Friday, September 18, 2015

Local Corporations Could "Recreate the World"

While standard corporations - i.e. those with national or international capacity - provide specific categories of product, local corporations would generate unique imprints of what is "on offer" in the world. While such offerings do not always have a place in primary equilibrium; just like the marginalized, they can find "room to breathe" in alternative equilibrium. Even though the investment structures of these corporations would be local in nature, the communities which result would not be closed to "outside" ideas which could positively impact their diversity and growth capacity.

Local corporations would have some important government attributes, even though they would remain part of national government structure and monetary systems. Chief among these attributes is the ability to grant local production rights for local citizens in services, asset and product formation. These production rights are the attribute which make it possible to provide services and infrastructure, that minimal wage compensation otherwise could not support. Local production rights also make it possible for populations in the hundreds and thousands, to provide services formation which otherwise would be primarily associated with large cities.

Physical infrastructure in particular, would be amenable to international ideas, particularly those which result from student innovations which have generated rewards and acclaim. Several aspects of infrastructure would hold additional importance for local corporations. Whereas digital media has mostly been utilized for communication and entertainment until now, it could finally be tapped to aid the time based coordination patterns of workplace capacity.

Organizational capacity across multiple disciplines, would be able to generate "more for less" consumer structures (environments). How to think about this? A wide range of resource sets can be coordinated and defined in ways that reduce the burden for costs on the participants of the system. The reason this is so important, is that when non tradable sectors are not exposed to innovation and coordination among different groups, their costs tend to crowd out more innovative sectors when central bankers tighten monetary conditions, as has been the case since the Great Recession.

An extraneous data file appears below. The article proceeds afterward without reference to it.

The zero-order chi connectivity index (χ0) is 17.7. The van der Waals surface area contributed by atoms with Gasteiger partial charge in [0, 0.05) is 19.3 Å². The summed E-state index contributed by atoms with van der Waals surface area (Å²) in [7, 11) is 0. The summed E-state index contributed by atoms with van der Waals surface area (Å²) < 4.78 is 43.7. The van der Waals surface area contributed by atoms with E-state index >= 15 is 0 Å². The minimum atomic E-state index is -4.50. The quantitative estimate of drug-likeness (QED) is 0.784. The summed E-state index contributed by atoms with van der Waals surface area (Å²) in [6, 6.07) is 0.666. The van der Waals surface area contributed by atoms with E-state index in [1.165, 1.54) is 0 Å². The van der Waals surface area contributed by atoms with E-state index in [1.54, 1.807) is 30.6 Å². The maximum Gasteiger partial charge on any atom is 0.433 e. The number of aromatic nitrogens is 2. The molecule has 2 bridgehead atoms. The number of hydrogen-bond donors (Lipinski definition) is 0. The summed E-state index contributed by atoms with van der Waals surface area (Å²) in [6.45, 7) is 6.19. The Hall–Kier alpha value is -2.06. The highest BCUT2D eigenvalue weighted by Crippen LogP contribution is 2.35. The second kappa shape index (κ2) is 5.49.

Local corporations are particularly needed, to encourage citizens that long term growth is still possible. When potential growth is held back, governments become more like those that Paul Romer speaks of in this recent post re Europe and immigration:
When doing the right thing ("be generous") seems to make the problem worse ("more will come"), it is time to pull back and reconsider. What is the real problem? What would actually be the right thing?  
The real problem is not that people are queuing up to get into Europe. Rather, it is that tens or hundreds of millions of people live in a place where a failing government precludes any chance at the basics that any person wants: "safety, dignity, opportunity, hope."
Romer added, "turn all these people into the resource that solves the problem", and I couldn't agree more. While he envisions cities that can scale spontaneous coordination for citizens, I imagine small communities that utilize a marketplace for time, to achieve coordination as a central starting point for wealth creation.

The worst thing in the present would be to do nothing at all, particularly because of the worsening political situation around the world. I am grateful to Lars Christensen for highlighting the fact that classical liberals on both the left and right cannot be complacent now:
It is time for a counter-revolution against the politics of fear and hatred. It is time for the liberals of the left and the right to speak out against those who would like to close the borders for goods, capital and people. It is time to speak out against the authoritarian tendencies in Europe and US politics...
Like Lars, I am greatly concerned about the potential loss of freedom and the warnings of the past. It is posts such as the one he just wrote, which help to free me from lethargy and give me the incentive to redouble my own efforts. We need to heed the warnings of the Great Depression, given the fact that in monetary policy, too little has actually changed.

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